The preferred way of creating a new element with jQuery


I've got 2 ways I can create a <div> using jQuery.


var div = $("<div></div>");



What are the drawbacks of using second way other than re-usability?

4/4/2017 9:39:43 AM

Accepted Answer

The first option gives you more flexibilty:

var $div = $("<div>", {id: "foo", "class": "a"});
${ /* ... */ });

And of course .html('*') overrides the content while .append('*') doesn't, but I guess, this wasn't your question.

Another good practice is prefixing your jQuery variables with $:
Is there any specific reason behind using $ with variable in jQuery

Placing quotes around the "class" property name will make it more compatible with less flexible browsers.

5/23/2017 11:33:26 AM

I personally think that it's more important for the code to be readable and editable than performant. Whichever one you find easier to look at and it should be the one you choose for above factors. You can write it as:

    .attr("id", "newDiv1")
    .addClass("newDiv purple bloated")
      .text("hello world")

And your first Method as:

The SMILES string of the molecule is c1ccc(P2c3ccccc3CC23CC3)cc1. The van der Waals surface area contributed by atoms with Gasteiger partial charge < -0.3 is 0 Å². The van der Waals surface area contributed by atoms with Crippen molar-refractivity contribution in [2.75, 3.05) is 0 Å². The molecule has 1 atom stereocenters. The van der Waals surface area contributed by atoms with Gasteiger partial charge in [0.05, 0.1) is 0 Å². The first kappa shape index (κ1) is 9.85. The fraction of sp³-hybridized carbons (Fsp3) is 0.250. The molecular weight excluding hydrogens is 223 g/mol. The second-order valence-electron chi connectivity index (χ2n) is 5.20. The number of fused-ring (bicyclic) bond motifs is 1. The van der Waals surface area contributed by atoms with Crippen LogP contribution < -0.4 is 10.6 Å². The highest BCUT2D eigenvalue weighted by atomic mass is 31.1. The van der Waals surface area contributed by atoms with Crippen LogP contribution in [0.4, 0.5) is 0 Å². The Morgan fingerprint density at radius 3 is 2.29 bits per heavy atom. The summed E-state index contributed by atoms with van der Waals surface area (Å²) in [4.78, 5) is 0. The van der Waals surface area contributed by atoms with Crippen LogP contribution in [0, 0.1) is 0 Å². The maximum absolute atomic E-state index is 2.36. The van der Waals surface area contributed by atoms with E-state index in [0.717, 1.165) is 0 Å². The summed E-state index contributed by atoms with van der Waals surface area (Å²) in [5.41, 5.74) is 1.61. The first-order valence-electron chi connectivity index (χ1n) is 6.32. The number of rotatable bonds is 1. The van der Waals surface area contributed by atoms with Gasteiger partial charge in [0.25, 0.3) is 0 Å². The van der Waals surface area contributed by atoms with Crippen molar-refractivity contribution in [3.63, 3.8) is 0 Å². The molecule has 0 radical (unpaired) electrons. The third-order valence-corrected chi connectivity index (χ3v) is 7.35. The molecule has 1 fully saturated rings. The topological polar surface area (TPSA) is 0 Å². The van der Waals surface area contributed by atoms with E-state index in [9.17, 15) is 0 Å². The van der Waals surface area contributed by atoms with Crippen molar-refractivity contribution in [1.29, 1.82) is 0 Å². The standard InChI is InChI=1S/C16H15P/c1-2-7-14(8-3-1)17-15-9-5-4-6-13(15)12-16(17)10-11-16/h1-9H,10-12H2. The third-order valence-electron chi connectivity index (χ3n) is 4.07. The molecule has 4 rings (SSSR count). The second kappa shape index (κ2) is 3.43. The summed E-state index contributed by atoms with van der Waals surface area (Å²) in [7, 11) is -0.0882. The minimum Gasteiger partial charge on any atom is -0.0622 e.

// create an element with an object literal, defining properties
var $e = $("<div>", {id: "newDiv1", name: 'test', class: "aClass"});
${ /* ... */ });
// add the element to the body

But as far as readability goes; the jQuery approach is my favorite. Follow this Helpful jQuery Tricks, Notes, and Best Practices


Much more expressive way,

jQuery('<div/>', {
    "id": 'foo',
    "name": 'mainDiv',
    "class": 'wrapper',
    "click": function() {

Reference: Docs


According to the jQuery official documentation

To create a HTML element, $("<div/>") or $("<div></div>") is preferred.

Then you can use either appendTo, append, before, after and etc,. to insert the new element to the DOM.

PS: jQuery Version 1.11.x


According to the documentation for 3.4, It is preferred to use attributes with attr() method.

    id: 'some dynanmic|static id',
    "class": 'some dynanmic|static class'
).click(function() {
  $( "span", this ).addClass( "bar" ); // example from the docs

I would recommend the first option, where you actually build elements using jQuery. the second approach simply sets the innerHTML property of the element to a string, which happens to be HTML, and is more error prone and less flexible.